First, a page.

BOSTON, May 22- Barington Capital Group won its proxy contest by scoring two board seats at Eastern Co this week as shareholders widely backed the activist hedge fund's call to add new blood at the industrial hardware maker. Shareholders elected Barington Chief Executive Officer James Mitarotonda and Michael McManus, CEO of medical device manufacturer...» Read More
A detailed look at how a tax on medical devices divided so many over the White House's Affordable Care Act.
JPMorgan Chase, the Bill & Melinda Gates Foundation and others have launched an investment fund focused on late-stage healthcare technology trials.
A research project that gathers more information from hospital monitors than ever before is improving the prognosis of premature infants.
A new Web company is offering to connect inventors of smaller medical devices with people who can give them the cash they need to get off the ground.
Community Health Systems announced it would buy Health Management Associates in a deal valued at approximately $7.6 billion, including about $3.7 billion in debt.
Intuitive Surgical is down about 18 percent today after pre-announcing a huge miss Monday, CNBC's Herb Greenberg brings everyone up to speed; and Jason Mills, analyst at Canaccord Genuity, explains why he downgraded the stock.
Jim Cramer believes this company is about to create immense value with the stroke of a pen.
When architect Michael Graves realized he would spend the rest of his life in a wheelchair, he set out to improve medical design. This week Stryker unveils his wheelchair.
Bristol-Myers Squibb and Merck stocks climbed higher Monday as analysts said billions stood to be made from treatment breakthroughs.
Americans accustomed to immediate access to the newest technology may be shocked to find that is not the case when it comes to devices that treat ailing hearts.
Cramer’s convinced the best way to for this health care company to maximize shareholder value is to break up.
The rise of "superbugs," and pressure from the government and insurers, is driving hospitals to try all sorts of new approaches to stop their spread.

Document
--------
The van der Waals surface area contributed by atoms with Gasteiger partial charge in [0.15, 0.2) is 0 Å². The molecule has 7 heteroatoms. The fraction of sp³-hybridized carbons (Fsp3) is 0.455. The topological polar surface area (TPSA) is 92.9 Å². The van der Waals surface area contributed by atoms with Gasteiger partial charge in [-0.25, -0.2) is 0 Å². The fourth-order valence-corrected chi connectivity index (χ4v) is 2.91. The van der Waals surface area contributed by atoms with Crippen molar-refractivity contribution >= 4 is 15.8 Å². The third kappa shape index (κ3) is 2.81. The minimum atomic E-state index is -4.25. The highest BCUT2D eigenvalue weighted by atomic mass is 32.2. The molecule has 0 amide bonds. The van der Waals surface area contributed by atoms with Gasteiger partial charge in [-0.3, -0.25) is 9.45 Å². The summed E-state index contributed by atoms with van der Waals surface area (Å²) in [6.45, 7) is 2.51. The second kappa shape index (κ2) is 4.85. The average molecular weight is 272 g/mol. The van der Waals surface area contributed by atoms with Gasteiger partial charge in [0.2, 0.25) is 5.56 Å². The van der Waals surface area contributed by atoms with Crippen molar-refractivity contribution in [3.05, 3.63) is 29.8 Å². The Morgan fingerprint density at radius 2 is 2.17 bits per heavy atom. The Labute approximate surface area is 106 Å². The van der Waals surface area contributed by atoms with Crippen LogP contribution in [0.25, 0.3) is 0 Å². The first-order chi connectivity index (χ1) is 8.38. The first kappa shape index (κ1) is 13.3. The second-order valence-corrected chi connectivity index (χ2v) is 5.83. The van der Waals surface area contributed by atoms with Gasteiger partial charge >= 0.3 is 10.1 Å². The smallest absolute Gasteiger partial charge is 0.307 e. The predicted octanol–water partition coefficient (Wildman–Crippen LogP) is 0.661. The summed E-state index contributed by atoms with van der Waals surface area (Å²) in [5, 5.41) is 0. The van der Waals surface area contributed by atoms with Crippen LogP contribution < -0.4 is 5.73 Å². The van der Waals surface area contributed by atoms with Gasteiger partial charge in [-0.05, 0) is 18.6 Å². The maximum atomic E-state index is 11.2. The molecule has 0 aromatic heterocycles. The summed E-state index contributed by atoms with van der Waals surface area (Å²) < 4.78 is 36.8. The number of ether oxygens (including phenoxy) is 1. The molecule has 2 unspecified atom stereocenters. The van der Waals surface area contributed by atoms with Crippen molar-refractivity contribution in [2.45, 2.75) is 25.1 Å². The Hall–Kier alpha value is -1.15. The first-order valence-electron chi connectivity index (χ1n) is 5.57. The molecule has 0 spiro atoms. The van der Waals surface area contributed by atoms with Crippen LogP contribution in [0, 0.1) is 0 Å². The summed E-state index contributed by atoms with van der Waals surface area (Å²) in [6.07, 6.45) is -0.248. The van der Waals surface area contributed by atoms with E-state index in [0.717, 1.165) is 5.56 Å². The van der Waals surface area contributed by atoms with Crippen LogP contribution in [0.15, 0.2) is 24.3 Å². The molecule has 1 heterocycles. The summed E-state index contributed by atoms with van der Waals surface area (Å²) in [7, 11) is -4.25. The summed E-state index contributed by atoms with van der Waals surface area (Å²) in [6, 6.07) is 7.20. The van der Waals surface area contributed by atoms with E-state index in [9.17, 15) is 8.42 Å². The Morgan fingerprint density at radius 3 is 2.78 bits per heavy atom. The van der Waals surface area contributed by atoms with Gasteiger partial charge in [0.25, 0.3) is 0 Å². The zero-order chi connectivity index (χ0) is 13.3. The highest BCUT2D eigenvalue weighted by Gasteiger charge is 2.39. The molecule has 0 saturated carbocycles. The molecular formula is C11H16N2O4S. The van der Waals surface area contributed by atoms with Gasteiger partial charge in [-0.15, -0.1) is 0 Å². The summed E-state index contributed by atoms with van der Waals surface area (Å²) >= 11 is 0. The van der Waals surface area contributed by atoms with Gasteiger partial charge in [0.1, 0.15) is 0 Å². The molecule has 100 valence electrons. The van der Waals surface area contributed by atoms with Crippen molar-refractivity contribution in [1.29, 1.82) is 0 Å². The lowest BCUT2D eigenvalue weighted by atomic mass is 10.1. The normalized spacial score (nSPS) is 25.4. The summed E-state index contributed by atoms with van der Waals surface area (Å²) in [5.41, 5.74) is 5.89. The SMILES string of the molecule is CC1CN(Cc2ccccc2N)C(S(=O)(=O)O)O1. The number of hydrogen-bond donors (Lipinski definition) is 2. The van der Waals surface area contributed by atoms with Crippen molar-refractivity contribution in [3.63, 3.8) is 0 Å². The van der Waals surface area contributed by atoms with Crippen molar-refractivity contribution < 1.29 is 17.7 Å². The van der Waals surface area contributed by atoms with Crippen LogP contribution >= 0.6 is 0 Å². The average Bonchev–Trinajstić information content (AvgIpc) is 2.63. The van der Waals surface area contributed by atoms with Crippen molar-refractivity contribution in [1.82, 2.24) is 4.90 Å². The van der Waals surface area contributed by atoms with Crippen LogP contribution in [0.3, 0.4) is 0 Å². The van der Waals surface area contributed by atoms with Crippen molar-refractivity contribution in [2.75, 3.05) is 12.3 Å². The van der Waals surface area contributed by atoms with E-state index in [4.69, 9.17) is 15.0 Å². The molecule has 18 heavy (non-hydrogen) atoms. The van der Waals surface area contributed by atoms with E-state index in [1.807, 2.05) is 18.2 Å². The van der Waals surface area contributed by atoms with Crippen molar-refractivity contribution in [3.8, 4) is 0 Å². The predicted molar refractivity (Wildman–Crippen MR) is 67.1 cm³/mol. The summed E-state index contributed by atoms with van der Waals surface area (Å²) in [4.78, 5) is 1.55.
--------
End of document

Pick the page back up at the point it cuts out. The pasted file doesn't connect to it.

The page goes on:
Most robotic surgery takes place without a hitch, but a growing number of complaints and lawsuits allege complications and even deaths from Intuitive Surgical's da Vinci device.
If the critics of robotic surgery are right—that safety is an issue—how is that it was performed on 450,000 people last year? The answer may lie in one word: Marketing.
The number of complications from robot-assisted surgery using Intuitive Surgical's da Vinci robot are underreported, allege critics of the procedure, fanning the controversy around the company's pioneering product.
Intuitive Surgical's da Vinci robot was once hailed as a revolution in the operating room, but as more reports of complications have come to light, the da Vinci debate is heating up.
In recent years, as the surgical robot's popularity has grown, so have questions and concerns about its safety, training and the aggressiveness of its marketing.
A sharp and surprisingly persistent slowdown in the growth of health care costs is helping to narrow the federal deficit, leaving budget experts trying to figure out whether the trend will last.
An internal analysis conducted by Johnson & Johnson in 2011 estimated that the all-metal device would fail within five years in nearly 40 percent of patients who received it, newly disclosed court records show.
DaVita could be a beneficiary among health care stocks from changes in the U.S. health care market, an analyst said Wednesday.